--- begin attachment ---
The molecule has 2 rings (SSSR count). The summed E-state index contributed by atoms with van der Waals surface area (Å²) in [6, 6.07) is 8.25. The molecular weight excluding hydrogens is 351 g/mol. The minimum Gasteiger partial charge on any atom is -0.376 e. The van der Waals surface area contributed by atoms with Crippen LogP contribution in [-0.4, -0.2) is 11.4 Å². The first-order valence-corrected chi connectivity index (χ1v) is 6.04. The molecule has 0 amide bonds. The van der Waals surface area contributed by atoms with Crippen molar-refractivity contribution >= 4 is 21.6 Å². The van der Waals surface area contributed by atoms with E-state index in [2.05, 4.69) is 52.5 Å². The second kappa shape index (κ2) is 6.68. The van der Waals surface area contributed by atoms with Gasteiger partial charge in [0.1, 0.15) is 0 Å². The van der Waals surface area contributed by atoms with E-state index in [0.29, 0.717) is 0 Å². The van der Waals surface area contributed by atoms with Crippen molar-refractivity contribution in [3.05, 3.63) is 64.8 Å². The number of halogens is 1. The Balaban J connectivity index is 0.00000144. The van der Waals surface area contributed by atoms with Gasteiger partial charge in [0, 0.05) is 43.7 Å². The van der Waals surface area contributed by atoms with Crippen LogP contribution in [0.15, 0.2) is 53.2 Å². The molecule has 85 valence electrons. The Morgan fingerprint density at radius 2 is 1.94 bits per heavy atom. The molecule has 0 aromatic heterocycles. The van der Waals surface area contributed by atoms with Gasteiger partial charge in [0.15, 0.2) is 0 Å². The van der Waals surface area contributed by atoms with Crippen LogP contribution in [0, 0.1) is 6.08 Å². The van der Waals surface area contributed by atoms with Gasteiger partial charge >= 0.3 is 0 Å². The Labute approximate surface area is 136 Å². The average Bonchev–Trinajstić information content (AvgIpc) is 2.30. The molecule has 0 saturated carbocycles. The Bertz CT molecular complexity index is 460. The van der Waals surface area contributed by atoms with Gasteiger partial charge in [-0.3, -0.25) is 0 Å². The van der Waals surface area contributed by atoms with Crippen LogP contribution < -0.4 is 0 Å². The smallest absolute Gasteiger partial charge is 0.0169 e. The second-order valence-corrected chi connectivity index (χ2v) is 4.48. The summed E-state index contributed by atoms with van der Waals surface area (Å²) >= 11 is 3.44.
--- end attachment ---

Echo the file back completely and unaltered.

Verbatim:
The molecule has 2 rings (SSSR count). The summed E-state index contributed by atoms with van der Waals surface area (Å²) in [6, 6.07) is 8.25. The molecular weight excluding hydrogens is 351 g/mol. The minimum Gasteiger partial charge on any atom is -0.376 e. The van der Waals surface area contributed by atoms with Crippen LogP contribution in [-0.4, -0.2) is 11.4 Å². The first-order valence-corrected chi connectivity index (χ1v) is 6.04. The molecule has 0 amide bonds. The van der Waals surface area contributed by atoms with Crippen molar-refractivity contribution >= 4 is 21.6 Å². The van der Waals surface area contributed by atoms with E-state index in [2.05, 4.69) is 52.5 Å². The second kappa shape index (κ2) is 6.68. The van der Waals surface area contributed by atoms with Gasteiger partial charge in [0.1, 0.15) is 0 Å². The van der Waals surface area contributed by atoms with E-state index in [0.29, 0.717) is 0 Å². The van der Waals surface area contributed by atoms with Crippen molar-refractivity contribution in [3.05, 3.63) is 64.8 Å². The number of halogens is 1. The Balaban J connectivity index is 0.00000144. The van der Waals surface area contributed by atoms with Gasteiger partial charge in [0, 0.05) is 43.7 Å². The van der Waals surface area contributed by atoms with Crippen LogP contribution in [0.15, 0.2) is 53.2 Å². The molecule has 85 valence electrons. The Morgan fingerprint density at radius 2 is 1.94 bits per heavy atom. The molecule has 0 aromatic heterocycles. The van der Waals surface area contributed by atoms with Gasteiger partial charge in [0.15, 0.2) is 0 Å². The van der Waals surface area contributed by atoms with Crippen LogP contribution in [0, 0.1) is 6.08 Å². The van der Waals surface area contributed by atoms with Gasteiger partial charge >= 0.3 is 0 Å². The Labute approximate surface area is 136 Å². The average Bonchev–Trinajstić information content (AvgIpc) is 2.30. The molecule has 0 saturated carbocycles. The Bertz CT molecular complexity index is 460. The van der Waals surface area contributed by atoms with Gasteiger partial charge in [-0.3, -0.25) is 0 Å². The van der Waals surface area contributed by atoms with Crippen LogP contribution < -0.4 is 0 Å². The smallest absolute Gasteiger partial charge is 0.0169 e. The second-order valence-corrected chi connectivity index (χ2v) is 4.48. The summed E-state index contributed by atoms with van der Waals surface area (Å²) >= 11 is 3.44.